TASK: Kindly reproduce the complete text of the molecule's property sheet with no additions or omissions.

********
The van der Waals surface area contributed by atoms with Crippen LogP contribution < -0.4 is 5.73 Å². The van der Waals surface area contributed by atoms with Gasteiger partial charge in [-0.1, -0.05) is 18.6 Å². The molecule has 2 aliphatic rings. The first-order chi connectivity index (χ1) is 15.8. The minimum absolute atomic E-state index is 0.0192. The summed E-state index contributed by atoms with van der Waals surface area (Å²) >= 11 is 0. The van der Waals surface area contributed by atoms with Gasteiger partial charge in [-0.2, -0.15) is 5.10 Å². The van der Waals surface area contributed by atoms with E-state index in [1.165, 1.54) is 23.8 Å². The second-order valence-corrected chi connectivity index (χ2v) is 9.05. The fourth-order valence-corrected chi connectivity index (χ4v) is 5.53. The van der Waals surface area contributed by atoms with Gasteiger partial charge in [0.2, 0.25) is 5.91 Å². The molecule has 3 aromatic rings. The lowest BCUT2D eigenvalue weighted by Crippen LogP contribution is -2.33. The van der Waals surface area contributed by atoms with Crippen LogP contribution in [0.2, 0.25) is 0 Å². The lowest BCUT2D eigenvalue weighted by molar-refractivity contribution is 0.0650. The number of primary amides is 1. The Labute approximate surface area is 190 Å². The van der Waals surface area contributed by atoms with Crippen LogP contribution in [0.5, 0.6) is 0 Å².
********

The van der Waals surface area contributed by atoms with Crippen LogP contribution < -0.4 is 5.73 Å². The van der Waals surface area contributed by atoms with Gasteiger partial charge in [-0.1, -0.05) is 18.6 Å². The molecule has 2 aliphatic rings. The first-order chi connectivity index (χ1) is 15.8. The minimum absolute atomic E-state index is 0.0192. The summed E-state index contributed by atoms with van der Waals surface area (Å²) >= 11 is 0. The van der Waals surface area contributed by atoms with Gasteiger partial charge in [-0.2, -0.15) is 5.10 Å². The van der Waals surface area contributed by atoms with E-state index in [1.165, 1.54) is 23.8 Å². The second-order valence-corrected chi connectivity index (χ2v) is 9.05. The fourth-order valence-corrected chi connectivity index (χ4v) is 5.53. The van der Waals surface area contributed by atoms with Gasteiger partial charge in [0.2, 0.25) is 5.91 Å². The molecule has 3 aromatic rings. The lowest BCUT2D eigenvalue weighted by Crippen LogP contribution is -2.33. The van der Waals surface area contributed by atoms with Crippen LogP contribution in [0.2, 0.25) is 0 Å². The lowest BCUT2D eigenvalue weighted by molar-refractivity contribution is 0.0650. The number of primary amides is 1. The Labute approximate surface area is 190 Å². The van der Waals surface area contributed by atoms with Crippen LogP contribution in [0.5, 0.6) is 0 Å².